Hummingbirds In Florida: Here Are The Species To Look For

hummingbirds in florida

Did you know that Florida is one of the best states for birdwatching? 

The state has a variety of birds to offer, including hummingbirds. Hummingbirds are amazing creatures with little wings that flap really fast and they can fly backwards or upside down.

Hummingbirds can be found all over North America with 16 species occurring naturally within U.S borders. 

You might be wondering: Are there hummingbirds in Florida

There are 3 hummingbird species that are native to Florida. 

However, there are more hummingbird species that might stop by for a visit –  but unlike the 3 common ones they’re not as frequently seen.

The 3 common Hummingbirds In Florida are:

  • Ruby-throated hummingbird – the only species of bird in Florida that does not migrate. They reside there 365 days out of the year, making it their home state for life.
  • Black-chinned Hummingbirds and Rufous Hummingbirds have a seasonal pattern with either spring through summer, or winter spent on Florida coastlines, before migrating back up north for their breeding season.

Pictures of 3 Native Hummingbirds In Florida (With Information)

Ruby-throated hummingbird

Female Ruby-throated hummingbird
Ruby-throated hummingbird male
Ruby-throated hummingbird
Ruby-throated hummingbird female

Ruby-throated hummingbirds are only about 3.5 inches long.  Their feathers are brightly colored and they have a forked tail. They weigh less than a nickel.  

The male Ruby-throated hummingbird is mostly green with a red throat (gorget) that looks like he is blushing. The female’s gorget is white or gray. She also has more feathers on her head than the male does. 

Some Ruby-throated hummingbirds stay in south Florida the whole year. However, most migrate to Mexico and South America for the winter to return to Florida in March. They travel about 600 miles every year.

Hummingbirds normally build their nests in trees near streams or meadows. They are known to use spiderwebs to keep their eggs together. The mother hummingbird uses the spiderwebs to help keep parasites away from her chicks. They can also be found in backyards because humans plant flowers for them to feed on.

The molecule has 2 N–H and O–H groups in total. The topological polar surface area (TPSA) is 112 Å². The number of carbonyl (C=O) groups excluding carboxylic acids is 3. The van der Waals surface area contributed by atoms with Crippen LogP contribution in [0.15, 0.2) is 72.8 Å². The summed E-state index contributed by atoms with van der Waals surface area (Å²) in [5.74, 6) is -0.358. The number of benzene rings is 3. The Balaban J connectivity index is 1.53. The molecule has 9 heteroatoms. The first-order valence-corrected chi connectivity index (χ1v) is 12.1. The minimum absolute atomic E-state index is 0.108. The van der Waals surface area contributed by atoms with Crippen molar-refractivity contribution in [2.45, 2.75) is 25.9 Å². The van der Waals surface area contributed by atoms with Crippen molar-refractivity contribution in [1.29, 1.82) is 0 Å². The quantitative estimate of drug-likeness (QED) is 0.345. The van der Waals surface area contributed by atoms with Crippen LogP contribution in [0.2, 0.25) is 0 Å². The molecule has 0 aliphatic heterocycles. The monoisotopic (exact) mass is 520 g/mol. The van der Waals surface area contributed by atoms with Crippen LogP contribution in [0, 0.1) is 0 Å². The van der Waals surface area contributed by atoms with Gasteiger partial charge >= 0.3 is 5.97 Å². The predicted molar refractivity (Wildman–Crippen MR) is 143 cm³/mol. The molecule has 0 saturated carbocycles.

The Ruby-throated hummingbird is one of the smallest birds in North America, but it has a huge personality. They are known to be fiercely territorial and will chase away much larger birds that come into their airspace. Ruby-throated hummingbirds have even been known to give larger birds a little nip in the heel if they get too close to their nests.

Ruby-throated hummingbirds are known for their huge appetites since they have to eat a lot of food every day to keep their metabolism going. Ruby-throated hummingbirds can consume half of their body weight in nectar each day! This is why Ruby-throated hummingbirds are sometimes considered pests in gardens.

Black-chinned Hummingbird

Black-chinned Hummingbird
Black-chinned Hummingbird male
Black-chinned Hummingbird male
Black-chinned Hummingbird female

The Black-chinned hummingbird is named for its distinctive chin patch that is black in males. They are often confused with other species, including Costa’s hummingbird, due to similar appearances. 

Males are distinguished by a glossy purple throat patch that contrasts against their lighter green chests. Females tend to be mostly green with little purple on their throats.

The smallest bird found in North America, the black-chinned hummingbird weighs around 0.07 ounces and measures only 3 to 3.5 inches long .

They spend their winters in Mexico and migrate northward to breed between April and July, where they build their nests near water, in trees or small bushes with vines. They make their nests by attaching pieces of long grass together with spider silk from an orb-weaver garden spider, or with pieces of bark glued together using saliva.